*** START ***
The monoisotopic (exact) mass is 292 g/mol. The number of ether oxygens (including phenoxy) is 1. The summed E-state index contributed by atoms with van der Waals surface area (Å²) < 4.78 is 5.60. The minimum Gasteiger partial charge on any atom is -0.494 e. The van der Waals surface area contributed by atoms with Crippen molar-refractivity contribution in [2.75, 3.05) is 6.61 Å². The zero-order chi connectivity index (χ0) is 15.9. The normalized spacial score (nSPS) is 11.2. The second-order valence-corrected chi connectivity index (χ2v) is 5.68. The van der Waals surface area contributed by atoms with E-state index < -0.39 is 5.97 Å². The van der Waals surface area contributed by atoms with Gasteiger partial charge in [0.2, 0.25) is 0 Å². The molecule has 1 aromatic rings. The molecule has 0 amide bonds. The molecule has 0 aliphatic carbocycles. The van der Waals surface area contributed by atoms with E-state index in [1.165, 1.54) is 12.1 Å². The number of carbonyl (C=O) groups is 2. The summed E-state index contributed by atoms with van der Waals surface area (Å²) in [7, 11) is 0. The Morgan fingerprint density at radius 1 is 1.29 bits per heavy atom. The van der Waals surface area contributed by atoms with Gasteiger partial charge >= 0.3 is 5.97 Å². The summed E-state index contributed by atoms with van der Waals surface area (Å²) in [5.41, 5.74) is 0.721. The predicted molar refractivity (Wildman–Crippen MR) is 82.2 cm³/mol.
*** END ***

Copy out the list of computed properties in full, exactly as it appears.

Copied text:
The monoisotopic (exact) mass is 292 g/mol. The number of ether oxygens (including phenoxy) is 1. The summed E-state index contributed by atoms with van der Waals surface area (Å²) < 4.78 is 5.60. The minimum Gasteiger partial charge on any atom is -0.494 e. The van der Waals surface area contributed by atoms with Crippen molar-refractivity contribution in [2.75, 3.05) is 6.61 Å². The zero-order chi connectivity index (χ0) is 15.9. The normalized spacial score (nSPS) is 11.2. The second-order valence-corrected chi connectivity index (χ2v) is 5.68. The van der Waals surface area contributed by atoms with E-state index < -0.39 is 5.97 Å². The van der Waals surface area contributed by atoms with Gasteiger partial charge in [0.2, 0.25) is 0 Å². The molecule has 1 aromatic rings. The molecule has 0 amide bonds. The molecule has 0 aliphatic carbocycles. The van der Waals surface area contributed by atoms with E-state index in [1.165, 1.54) is 12.1 Å². The number of carbonyl (C=O) groups is 2. The summed E-state index contributed by atoms with van der Waals surface area (Å²) in [7, 11) is 0. The Morgan fingerprint density at radius 1 is 1.29 bits per heavy atom. The van der Waals surface area contributed by atoms with Gasteiger partial charge >= 0.3 is 5.97 Å². The summed E-state index contributed by atoms with van der Waals surface area (Å²) in [5.41, 5.74) is 0.721. The predicted molar refractivity (Wildman–Crippen MR) is 82.2 cm³/mol.